This is the fourth day of the Love Blog Challenge,
hosted by the lovely BelleBrita.
Prompt for 2/6: Regret
When my first husband died, I was 38, my daughter was 12, and her 22-year-old half-brother, a college student, lived with us in an 80-year-old simple Victorian home. We loved that old place dearly.
We were well cared for, but trying to keep going when half of you is gone, well, that’s asking a lot of anyone.
My stepson missed his dad too much to put into words. They loved working together in the shop where they talked smart and made things with their hands. Even now, when I see him with his own kids or contemplating a design issue, I see the mark his dad left on his life.
I’ve always been thankful that my daughter made friends easily. When her dad died, those young girls helped sustain her through some dark days.
When Bill died, though, the dynamic of the house changed. Even though my stepson was a grown-up, he was still “one of the kids.” My daughter suddenly had a single mom, and I was suddenly both mom and dad. We had to learn all over how to navigate daily life.
Good golly, Miss Molly.
The grief was ever-present and it got the best of each of us, but usually at different times. My daughter may have had a good day at school while I was at home finishing up the last of Bill’s laundry or legal paperwork through tears. Her brother may have finished the house they were working on, but his sister may have stumbled across the first stuffed bear from her dad, and she’d be overwhelmed by a mighty rush of sadness. I might have had a lovely day with friends but came home to two young people overcome with a sense of despair and loss.
These days were the hardest any of us had ever known. While we felt as if the world had stopped turning, even our closest friends went back to a more normal life than we ever expected to regain. The grief was crushing and unyielding. And, even on our best days, we felt its persistent presence, lurking about, ready to reveal its sinister face when we least expected it.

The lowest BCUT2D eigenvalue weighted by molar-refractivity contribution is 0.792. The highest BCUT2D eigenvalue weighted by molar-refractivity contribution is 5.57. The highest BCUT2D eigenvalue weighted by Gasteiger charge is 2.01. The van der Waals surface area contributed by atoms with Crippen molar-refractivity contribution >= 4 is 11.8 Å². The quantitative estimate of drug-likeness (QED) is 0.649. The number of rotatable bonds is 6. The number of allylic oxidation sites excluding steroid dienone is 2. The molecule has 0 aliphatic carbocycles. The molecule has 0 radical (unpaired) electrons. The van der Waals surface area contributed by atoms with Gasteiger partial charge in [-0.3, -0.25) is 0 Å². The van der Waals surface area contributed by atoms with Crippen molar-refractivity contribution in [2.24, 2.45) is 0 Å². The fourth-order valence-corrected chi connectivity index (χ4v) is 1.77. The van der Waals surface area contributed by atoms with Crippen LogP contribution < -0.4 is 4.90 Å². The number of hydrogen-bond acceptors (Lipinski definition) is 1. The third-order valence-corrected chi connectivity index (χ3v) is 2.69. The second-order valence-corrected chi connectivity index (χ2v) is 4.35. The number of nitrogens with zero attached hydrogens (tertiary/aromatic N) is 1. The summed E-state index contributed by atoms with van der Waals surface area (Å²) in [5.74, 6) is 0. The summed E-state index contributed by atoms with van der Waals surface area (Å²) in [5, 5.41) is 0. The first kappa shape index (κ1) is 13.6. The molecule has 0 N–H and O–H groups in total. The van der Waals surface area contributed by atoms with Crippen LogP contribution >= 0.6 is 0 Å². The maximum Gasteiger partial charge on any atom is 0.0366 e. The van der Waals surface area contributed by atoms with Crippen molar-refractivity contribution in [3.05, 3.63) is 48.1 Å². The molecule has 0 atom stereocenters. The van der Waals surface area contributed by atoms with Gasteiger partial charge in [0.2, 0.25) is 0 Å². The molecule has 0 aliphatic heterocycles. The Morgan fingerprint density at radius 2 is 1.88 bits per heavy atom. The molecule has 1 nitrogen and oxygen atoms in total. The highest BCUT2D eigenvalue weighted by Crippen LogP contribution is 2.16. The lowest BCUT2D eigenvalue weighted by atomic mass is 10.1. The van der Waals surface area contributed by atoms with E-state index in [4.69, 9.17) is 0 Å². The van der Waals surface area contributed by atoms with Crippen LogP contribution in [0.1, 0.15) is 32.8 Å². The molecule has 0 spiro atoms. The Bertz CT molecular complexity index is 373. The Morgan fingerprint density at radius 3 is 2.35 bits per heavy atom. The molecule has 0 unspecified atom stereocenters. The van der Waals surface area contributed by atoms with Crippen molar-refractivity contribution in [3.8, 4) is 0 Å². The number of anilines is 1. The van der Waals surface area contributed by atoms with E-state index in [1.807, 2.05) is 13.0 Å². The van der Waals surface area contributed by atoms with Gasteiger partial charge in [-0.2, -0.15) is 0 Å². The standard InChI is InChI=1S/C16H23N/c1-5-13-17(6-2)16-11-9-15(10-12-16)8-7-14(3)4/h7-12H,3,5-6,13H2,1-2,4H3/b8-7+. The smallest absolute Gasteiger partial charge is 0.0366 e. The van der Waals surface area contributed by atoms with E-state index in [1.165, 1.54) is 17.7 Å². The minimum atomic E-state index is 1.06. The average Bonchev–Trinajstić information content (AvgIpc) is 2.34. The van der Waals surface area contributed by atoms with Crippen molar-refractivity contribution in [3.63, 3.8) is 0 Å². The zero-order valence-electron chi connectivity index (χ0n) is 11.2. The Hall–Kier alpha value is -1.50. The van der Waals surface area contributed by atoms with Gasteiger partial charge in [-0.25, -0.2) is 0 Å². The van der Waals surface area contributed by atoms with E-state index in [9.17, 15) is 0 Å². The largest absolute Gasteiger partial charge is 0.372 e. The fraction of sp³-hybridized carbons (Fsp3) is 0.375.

It was during those difficult days, however, that I made the conscious and intentional decision to stiff-arm any feelings of regret. I refused to let it twist those wonderful years into an ugly pile of remorse. With any trace of If only I had…, I would force myself to recall a more beautiful moment or check in with a close friend.
Because even though I was young, I knew that what Grief wanted most from me was a sense of hopelessness, of knowing I could never go back and fix things, make amends, right the wrongs. Apologize. Ask forgiveness. It wanted me to just give in to regret.
I didn’t learn all the lessons I should have when married that first time. I make all the mistakes every other wife makes. I’m selfish and testy. I still want Tim, my husband of nineteen years, to read my mind. I give too many cold-shoulders when I should offer an embrace.
Yes, I do things that are regrettable.
But, I promise you, living with regret for things that are normal and human in a broken world full of mistakes and misunderstandings is senseless. Of course, there is nothing wrong with reflecting on how we would have, should have, and will do differently.
But if our reflections turn to remorse and regret, especially when there is no going back, no chance of making amends, and no future in beating ourselves up, we gain nothing.
My lovelies, I do not recommend not caring what people think. We can’t leave our friends and acquaintances bruised and bloody in our path, claiming the all-too-easy “well, that’s just the way I am.”
But crowding out sweet memories with bitter regret serves us badly. I won’t let remorse and self-imposed guilt ruin the memories I carry and will carry about the people I love.